Offline options for backing up


Published: Monday, January 22, 2007 at 6:01 a.m.
Last Modified: Sunday, January 21, 2007 at 10:49 p.m.
Q: What are the alternatives for backing up a computer's data if you don't want to use an online service?
A: Online services that let you back up your computer's files to a remote server can put your mind at ease, but they are just one option for stashing copies of your valuable files and folders. Because computer hard drives can be quite large, many people still use the traditional backup method of copying files onto an even larger external hard drive.
Many hard-drive manufacturers include basic backup software with their drives, and you can also buy your own preferred program for Windows or Macintosh at most computer stores. Maxtor, LaCie, Western Digital and Iomega are among the many makers of external drives designed for home users. Prices vary, but it is possible to find a 250-gigabyte external drive for $150 or less on the Web.
Most drives now use the USB 2.0 connection to copy data between drives at a relatively fast clip. You can usually use a USB 2.0 drive with an older computer that just has USB 1.1 ports, but the data-transfer speeds will be much slower. Some backup drives also have FireWire connections, which are found on many Macintosh computers.
Although it is usually not included in the default installation, Windows XP has its own backup software that you can install from your Windows XP system discs. Mac OS X users with .Mac accounts can use Apple's free backup software.
Once you select a drive and install your backup software, you can set it up to back up your files, songs, pictures, videos and other data at regularly scheduled intervals, so if you accidentally delete a file or your computer dies, you have a copy of everything. Depending on how much data you have, most backup programs let you back up your files to a recordable CD or DVD instead of a hard drive.
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Q: Many of the best new smartphones run Windows Mobile or seem to be otherwise PC-only for synching data. Is there any way to use one with Mac OS X?
A: Smartphones, the Internet-connected hand-helds that combine voice calling with e-mail and other functions, typically allow you to transfer contact and calendar information between Mac and phone. If the smartphone you seek doesn't come with Mac OS X software, you can often find a third-party program that will sync up the phone and your Mac. (Apple's recently announced smartphone, the iPhone, will certainly be compatible with the Mac, but its price, exclusive arrangement with Cingular Wireless and lack of availability until midyear may put it out of contention for many people.) PocketMac (pocketmac.com) and the Missing Sync (markspace.com) are two families of synchronization programs that let Macs communicate with smartphones and other devices designed for Windows. Both offer software for use with Windows Mobile smartphones, although PocketMac is still working on support for Windows Mobile 5.0; both also have programs, or soon will, designed to sync a Mac to some versions of the BlackBerry hand-held. Expect to pay $20 to $40 for the software, depending on what device you use.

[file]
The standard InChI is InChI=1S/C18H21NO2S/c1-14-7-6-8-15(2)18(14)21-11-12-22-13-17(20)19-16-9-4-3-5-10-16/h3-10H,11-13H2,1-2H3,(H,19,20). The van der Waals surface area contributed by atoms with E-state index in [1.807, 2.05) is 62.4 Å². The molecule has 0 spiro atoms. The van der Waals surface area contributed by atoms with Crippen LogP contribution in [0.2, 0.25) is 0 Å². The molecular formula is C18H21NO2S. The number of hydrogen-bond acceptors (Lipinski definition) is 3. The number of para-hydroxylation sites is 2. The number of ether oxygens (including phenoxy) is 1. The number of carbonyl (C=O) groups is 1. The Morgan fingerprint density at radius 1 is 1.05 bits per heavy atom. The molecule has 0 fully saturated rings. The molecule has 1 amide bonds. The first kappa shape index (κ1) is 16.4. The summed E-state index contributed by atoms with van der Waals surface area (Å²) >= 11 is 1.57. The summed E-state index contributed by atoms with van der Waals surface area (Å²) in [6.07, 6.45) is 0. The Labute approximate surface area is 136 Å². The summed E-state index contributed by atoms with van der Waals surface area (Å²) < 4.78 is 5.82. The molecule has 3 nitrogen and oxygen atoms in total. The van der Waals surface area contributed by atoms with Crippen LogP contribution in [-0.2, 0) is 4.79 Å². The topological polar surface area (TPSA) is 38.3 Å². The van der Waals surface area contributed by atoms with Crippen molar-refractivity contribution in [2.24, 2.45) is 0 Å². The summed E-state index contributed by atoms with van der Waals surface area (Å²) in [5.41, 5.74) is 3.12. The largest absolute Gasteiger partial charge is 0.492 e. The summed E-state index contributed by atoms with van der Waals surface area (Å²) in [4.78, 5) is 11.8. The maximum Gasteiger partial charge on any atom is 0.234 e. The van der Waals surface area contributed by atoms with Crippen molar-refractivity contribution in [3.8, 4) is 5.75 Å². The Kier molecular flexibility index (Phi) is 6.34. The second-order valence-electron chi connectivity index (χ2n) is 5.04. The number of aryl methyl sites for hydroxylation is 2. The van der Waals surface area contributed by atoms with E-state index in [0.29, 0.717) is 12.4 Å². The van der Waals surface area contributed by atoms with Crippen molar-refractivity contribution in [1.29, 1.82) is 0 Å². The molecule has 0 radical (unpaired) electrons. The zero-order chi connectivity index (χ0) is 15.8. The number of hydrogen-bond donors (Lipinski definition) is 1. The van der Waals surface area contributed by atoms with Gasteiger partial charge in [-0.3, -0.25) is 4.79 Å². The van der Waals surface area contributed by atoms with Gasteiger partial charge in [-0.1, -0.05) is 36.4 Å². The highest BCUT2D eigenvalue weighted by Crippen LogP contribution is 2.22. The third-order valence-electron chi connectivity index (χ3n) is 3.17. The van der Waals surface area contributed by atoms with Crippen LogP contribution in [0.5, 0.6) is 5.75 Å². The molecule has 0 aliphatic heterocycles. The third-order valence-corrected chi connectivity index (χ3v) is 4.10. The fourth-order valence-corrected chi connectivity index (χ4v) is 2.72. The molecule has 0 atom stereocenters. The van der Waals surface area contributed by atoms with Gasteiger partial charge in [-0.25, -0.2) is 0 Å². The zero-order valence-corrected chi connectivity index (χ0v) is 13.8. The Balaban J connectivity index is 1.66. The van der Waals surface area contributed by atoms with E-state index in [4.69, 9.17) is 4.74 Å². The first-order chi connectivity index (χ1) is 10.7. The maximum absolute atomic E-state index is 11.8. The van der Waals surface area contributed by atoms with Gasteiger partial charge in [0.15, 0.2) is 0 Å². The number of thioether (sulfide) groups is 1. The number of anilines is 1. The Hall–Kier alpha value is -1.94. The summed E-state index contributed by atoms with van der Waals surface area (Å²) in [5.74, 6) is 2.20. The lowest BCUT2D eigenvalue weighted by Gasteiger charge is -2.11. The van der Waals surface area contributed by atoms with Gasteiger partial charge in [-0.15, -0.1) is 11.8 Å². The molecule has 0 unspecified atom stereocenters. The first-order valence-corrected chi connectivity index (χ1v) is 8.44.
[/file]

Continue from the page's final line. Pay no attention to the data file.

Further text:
Owners of newer Macs running Intel processors also have the more expensive option of installing Apple's free Boot Camp software and buying a copy of Windows XP to use the system on their Macs. Programs like Parallels Desktop for Mac ($80 at parallels.com) also let you run many Windows programs on a Mac.
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Q: Is there a way to temporarily override the function that blocks pop-up windows in my Web browser to browse sites that legitimately use pop-ups?
A: Most Web browsers - including Internet Explorer, Firefox and Safari - now include a function that blocks the pesky pop-up and pop-under windows favored by advertisers. This feature can cause problems, however, with sites like banks that sometimes use the extra windows for certain functions.
Check your browser's settings or preferences area for the pop-up blocker function. On many versions of Internet Explorer or Firefox, you can choose to allow pop-ups only from certain sites - and have the browser block the rest. In the Safari browser for Mac OS X, you can quickly turn pop-up blocking off or on with a keyboard shortcut (Command-K) when you get to a site that uses pop-ups you want to see.

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